American Trucking Associations Chairman Barbara Windsor, president and chief executive officer of Hahn Transportation, testified Tuesday, April 12, before the House Transportation and Infrastructure’s Subcommittee on Railroads, Pipelines and Hazardous Materials.
The hearing, entitled “Reducing Regulatory Burdens and Ensuring Safe Transportation of Hazardous Materials,” was part of the subcommittee’s efforts to craft new hazardous materials authorization legislation.
Windsor said that changes are needed to the regulations governing hazmat shipments to improve efficiency and relieve unnecessary regulatory burdens. “The safety and security record for hazmat transportation by truck is impressive,” she said. “Serious incidents have decreased by 30 percent over the past decade, and the annual number of highway fatalities involving hazardous materials has declined from 16 to 4.”
However, despite these gains, Windsor put forward several recommendations to “further improve the safe, secure and efficient transportation of hazmat” that the government should enact. Those recommendations include:
• Ensuring equitable enforcement of hazmat regulations. The government should make sure that both shippers and carriers are held responsible for the violations they cause;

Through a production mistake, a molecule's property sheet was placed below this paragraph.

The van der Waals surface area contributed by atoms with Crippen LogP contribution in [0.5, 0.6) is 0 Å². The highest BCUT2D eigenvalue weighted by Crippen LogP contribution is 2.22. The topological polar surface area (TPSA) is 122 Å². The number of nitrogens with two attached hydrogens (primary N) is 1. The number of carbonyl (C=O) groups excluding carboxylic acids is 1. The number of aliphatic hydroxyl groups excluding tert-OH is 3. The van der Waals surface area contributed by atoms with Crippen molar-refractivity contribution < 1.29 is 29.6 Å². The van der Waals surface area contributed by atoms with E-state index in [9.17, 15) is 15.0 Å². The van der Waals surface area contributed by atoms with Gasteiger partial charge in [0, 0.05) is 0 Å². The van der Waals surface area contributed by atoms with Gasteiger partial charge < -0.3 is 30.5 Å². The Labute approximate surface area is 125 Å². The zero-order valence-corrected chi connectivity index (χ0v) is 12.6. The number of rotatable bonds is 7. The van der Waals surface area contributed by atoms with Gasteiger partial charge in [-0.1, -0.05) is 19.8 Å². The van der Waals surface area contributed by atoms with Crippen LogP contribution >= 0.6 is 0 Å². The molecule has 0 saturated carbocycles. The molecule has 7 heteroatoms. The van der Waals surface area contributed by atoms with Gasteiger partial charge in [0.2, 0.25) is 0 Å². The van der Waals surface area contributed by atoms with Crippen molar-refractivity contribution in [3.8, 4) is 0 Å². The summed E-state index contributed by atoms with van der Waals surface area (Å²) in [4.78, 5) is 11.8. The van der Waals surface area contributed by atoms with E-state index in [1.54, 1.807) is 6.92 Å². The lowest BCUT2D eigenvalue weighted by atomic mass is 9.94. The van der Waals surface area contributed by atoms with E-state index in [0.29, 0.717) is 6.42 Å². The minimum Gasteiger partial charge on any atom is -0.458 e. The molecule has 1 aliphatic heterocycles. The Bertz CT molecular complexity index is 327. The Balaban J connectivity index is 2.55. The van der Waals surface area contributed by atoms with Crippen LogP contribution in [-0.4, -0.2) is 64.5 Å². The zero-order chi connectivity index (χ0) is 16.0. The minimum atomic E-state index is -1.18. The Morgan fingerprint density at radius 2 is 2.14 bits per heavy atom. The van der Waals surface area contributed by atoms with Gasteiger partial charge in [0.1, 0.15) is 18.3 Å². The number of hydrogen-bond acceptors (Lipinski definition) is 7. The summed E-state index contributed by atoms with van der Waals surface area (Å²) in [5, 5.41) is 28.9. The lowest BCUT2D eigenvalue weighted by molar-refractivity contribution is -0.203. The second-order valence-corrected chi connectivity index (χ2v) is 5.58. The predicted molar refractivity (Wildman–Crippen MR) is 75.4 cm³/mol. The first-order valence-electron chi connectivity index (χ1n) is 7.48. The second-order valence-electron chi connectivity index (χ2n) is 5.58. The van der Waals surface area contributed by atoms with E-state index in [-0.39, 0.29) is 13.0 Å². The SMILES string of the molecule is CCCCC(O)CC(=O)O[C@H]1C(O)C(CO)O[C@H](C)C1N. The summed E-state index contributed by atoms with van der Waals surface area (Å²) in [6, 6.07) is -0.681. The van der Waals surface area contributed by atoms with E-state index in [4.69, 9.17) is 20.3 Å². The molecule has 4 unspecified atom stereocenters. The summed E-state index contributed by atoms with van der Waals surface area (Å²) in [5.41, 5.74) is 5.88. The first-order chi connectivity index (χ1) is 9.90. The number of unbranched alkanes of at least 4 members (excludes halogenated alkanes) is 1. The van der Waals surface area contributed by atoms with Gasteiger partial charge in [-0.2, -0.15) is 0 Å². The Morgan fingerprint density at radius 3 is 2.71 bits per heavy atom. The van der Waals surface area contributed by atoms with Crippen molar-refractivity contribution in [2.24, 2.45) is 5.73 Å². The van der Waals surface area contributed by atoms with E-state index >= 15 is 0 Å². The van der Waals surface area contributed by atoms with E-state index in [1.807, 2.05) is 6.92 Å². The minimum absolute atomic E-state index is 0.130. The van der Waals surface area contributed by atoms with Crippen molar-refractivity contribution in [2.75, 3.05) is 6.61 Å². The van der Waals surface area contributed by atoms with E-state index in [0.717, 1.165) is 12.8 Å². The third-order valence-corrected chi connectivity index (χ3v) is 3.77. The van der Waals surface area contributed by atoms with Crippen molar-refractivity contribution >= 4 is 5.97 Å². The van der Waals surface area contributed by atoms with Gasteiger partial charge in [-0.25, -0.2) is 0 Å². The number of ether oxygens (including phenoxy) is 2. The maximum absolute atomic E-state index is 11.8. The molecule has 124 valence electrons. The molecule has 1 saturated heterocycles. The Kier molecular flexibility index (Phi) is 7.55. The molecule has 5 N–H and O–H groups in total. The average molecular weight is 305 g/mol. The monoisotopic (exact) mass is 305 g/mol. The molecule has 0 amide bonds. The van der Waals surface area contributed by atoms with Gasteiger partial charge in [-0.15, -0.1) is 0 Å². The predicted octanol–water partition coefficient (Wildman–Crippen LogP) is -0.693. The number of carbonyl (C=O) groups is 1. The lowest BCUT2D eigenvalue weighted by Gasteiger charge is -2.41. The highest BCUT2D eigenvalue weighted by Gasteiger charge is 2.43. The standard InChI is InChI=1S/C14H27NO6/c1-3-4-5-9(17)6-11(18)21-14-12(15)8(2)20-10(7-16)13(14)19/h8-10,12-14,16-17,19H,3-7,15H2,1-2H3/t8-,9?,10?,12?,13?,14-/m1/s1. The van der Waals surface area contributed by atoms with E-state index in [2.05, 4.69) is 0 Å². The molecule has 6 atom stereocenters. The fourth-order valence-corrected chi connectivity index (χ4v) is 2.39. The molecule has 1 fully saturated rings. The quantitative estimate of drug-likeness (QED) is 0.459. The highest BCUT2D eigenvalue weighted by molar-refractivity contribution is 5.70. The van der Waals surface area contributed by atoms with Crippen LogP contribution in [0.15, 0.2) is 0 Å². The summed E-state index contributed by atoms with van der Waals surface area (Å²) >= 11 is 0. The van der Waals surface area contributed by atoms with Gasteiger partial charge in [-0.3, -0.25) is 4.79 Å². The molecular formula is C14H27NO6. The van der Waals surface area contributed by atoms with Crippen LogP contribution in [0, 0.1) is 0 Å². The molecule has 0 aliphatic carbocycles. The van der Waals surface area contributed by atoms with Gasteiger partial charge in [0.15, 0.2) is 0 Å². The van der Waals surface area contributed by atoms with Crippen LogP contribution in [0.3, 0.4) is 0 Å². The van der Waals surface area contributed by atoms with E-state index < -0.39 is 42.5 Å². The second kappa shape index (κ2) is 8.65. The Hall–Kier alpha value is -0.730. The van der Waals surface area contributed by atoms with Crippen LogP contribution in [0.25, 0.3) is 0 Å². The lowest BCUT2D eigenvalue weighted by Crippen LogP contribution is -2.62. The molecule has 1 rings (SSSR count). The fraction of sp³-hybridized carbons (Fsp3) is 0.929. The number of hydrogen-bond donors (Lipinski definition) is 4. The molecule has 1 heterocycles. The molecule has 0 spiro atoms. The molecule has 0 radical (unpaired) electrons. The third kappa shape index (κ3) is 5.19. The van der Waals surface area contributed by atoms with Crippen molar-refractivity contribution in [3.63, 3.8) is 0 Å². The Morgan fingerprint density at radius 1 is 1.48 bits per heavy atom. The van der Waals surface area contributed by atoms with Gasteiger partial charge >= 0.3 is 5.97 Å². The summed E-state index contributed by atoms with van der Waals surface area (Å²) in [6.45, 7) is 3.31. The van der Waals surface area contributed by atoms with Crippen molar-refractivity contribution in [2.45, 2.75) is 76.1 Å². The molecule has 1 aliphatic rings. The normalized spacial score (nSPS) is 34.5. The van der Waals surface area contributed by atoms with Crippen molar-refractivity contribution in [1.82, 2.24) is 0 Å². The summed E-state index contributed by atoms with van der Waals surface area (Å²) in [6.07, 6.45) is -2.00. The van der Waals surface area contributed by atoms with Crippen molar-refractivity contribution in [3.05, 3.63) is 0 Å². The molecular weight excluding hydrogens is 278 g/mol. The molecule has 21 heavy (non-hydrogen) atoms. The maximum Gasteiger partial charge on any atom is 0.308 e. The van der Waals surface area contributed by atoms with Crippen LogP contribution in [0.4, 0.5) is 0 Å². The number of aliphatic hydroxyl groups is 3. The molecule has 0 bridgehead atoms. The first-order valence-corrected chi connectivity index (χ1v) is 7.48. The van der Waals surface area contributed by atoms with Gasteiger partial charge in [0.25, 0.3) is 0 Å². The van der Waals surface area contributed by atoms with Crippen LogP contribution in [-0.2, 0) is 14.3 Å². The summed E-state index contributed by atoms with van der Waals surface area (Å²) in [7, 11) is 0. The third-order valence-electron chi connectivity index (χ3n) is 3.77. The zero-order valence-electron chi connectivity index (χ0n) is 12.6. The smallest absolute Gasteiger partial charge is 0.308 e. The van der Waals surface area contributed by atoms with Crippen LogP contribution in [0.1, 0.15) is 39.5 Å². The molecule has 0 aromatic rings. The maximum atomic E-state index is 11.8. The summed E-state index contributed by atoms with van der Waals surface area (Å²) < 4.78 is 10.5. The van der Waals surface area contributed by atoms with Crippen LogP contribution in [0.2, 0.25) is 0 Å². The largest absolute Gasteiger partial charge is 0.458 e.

• Reform of incident reporting requirements. ATA supports the requirement for a single written incident report but has concerns with the current multitude of local telephonic reporting requirements, which can be confusing for drivers. Those local requirements should be harmonized to allow for a simple call to 9-1-1 to report hazmat incidents; and
• Abandoning the Pipeline and Hazardous Materials Safety Administration’s proposal to restrict the transportation of flammable liquids in the pipes used to load and unload gasoline and other flammable products. As an alternative, ATA proposes Congress direct the National Academy of Sciences to study the issue first before the government moves forward on a rulemaking.